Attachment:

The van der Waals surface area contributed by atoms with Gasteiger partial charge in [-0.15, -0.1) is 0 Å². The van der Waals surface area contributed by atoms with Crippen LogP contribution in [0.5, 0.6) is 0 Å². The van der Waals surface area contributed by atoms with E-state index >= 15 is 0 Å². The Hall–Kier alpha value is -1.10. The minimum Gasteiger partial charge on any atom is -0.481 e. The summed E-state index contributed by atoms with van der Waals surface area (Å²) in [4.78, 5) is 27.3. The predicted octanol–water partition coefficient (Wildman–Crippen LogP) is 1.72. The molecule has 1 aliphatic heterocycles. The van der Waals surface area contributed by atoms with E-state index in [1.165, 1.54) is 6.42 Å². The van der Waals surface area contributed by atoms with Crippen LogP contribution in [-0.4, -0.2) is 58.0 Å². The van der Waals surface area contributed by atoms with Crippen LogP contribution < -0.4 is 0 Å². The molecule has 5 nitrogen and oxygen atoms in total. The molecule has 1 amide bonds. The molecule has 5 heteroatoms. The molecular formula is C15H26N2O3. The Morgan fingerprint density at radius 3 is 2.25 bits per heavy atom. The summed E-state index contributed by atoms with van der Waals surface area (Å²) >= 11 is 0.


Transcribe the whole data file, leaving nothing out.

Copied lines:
The van der Waals surface area contributed by atoms with Gasteiger partial charge in [-0.15, -0.1) is 0 Å². The van der Waals surface area contributed by atoms with Crippen LogP contribution in [0.5, 0.6) is 0 Å². The van der Waals surface area contributed by atoms with E-state index >= 15 is 0 Å². The Hall–Kier alpha value is -1.10. The minimum Gasteiger partial charge on any atom is -0.481 e. The summed E-state index contributed by atoms with van der Waals surface area (Å²) in [4.78, 5) is 27.3. The predicted octanol–water partition coefficient (Wildman–Crippen LogP) is 1.72. The molecule has 1 aliphatic heterocycles. The van der Waals surface area contributed by atoms with E-state index in [1.165, 1.54) is 6.42 Å². The van der Waals surface area contributed by atoms with Crippen LogP contribution in [-0.4, -0.2) is 58.0 Å². The van der Waals surface area contributed by atoms with Crippen LogP contribution < -0.4 is 0 Å². The molecule has 5 nitrogen and oxygen atoms in total. The molecule has 1 amide bonds. The molecule has 5 heteroatoms. The molecular formula is C15H26N2O3. The Morgan fingerprint density at radius 3 is 2.25 bits per heavy atom. The summed E-state index contributed by atoms with van der Waals surface area (Å²) >= 11 is 0.